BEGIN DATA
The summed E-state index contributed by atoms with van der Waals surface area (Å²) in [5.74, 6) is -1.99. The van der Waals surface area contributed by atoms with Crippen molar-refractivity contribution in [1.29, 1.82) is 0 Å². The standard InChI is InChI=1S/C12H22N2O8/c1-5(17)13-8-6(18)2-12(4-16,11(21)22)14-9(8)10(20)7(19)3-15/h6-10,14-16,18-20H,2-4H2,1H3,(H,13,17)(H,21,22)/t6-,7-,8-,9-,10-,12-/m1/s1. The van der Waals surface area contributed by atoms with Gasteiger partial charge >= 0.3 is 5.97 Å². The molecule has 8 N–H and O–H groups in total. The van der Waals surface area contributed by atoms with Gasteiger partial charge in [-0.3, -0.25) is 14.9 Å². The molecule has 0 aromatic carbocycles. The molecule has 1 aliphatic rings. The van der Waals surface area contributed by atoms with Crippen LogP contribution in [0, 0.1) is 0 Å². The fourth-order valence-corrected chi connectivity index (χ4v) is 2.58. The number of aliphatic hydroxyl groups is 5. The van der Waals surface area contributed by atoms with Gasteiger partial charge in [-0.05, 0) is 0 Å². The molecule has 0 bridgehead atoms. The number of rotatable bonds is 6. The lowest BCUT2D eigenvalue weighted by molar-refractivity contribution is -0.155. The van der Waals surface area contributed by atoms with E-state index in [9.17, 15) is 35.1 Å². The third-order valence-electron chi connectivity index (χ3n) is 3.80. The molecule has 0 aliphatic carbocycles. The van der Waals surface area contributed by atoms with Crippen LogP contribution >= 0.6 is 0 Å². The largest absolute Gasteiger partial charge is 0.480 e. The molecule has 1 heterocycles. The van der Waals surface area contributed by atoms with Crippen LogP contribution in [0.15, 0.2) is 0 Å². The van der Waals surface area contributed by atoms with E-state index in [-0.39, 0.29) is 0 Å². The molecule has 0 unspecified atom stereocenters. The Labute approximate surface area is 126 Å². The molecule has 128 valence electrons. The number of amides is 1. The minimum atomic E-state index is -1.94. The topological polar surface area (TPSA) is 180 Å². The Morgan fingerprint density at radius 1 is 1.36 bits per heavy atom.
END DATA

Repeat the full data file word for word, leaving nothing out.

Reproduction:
The summed E-state index contributed by atoms with van der Waals surface area (Å²) in [5.74, 6) is -1.99. The van der Waals surface area contributed by atoms with Crippen molar-refractivity contribution in [1.29, 1.82) is 0 Å². The standard InChI is InChI=1S/C12H22N2O8/c1-5(17)13-8-6(18)2-12(4-16,11(21)22)14-9(8)10(20)7(19)3-15/h6-10,14-16,18-20H,2-4H2,1H3,(H,13,17)(H,21,22)/t6-,7-,8-,9-,10-,12-/m1/s1. The van der Waals surface area contributed by atoms with Gasteiger partial charge >= 0.3 is 5.97 Å². The molecule has 8 N–H and O–H groups in total. The van der Waals surface area contributed by atoms with Gasteiger partial charge in [-0.3, -0.25) is 14.9 Å². The molecule has 0 aromatic carbocycles. The molecule has 1 aliphatic rings. The van der Waals surface area contributed by atoms with Crippen LogP contribution in [0, 0.1) is 0 Å². The fourth-order valence-corrected chi connectivity index (χ4v) is 2.58. The number of aliphatic hydroxyl groups is 5. The van der Waals surface area contributed by atoms with Gasteiger partial charge in [-0.05, 0) is 0 Å². The molecule has 0 bridgehead atoms. The number of rotatable bonds is 6. The lowest BCUT2D eigenvalue weighted by molar-refractivity contribution is -0.155. The van der Waals surface area contributed by atoms with E-state index in [9.17, 15) is 35.1 Å². The third-order valence-electron chi connectivity index (χ3n) is 3.80. The molecule has 0 aliphatic carbocycles. The van der Waals surface area contributed by atoms with Crippen LogP contribution >= 0.6 is 0 Å². The largest absolute Gasteiger partial charge is 0.480 e. The molecule has 1 heterocycles. The van der Waals surface area contributed by atoms with Crippen LogP contribution in [0.15, 0.2) is 0 Å². The van der Waals surface area contributed by atoms with E-state index in [-0.39, 0.29) is 0 Å². The molecule has 0 unspecified atom stereocenters. The Labute approximate surface area is 126 Å². The molecule has 128 valence electrons. The number of amides is 1. The minimum atomic E-state index is -1.94. The topological polar surface area (TPSA) is 180 Å². The Morgan fingerprint density at radius 1 is 1.36 bits per heavy atom.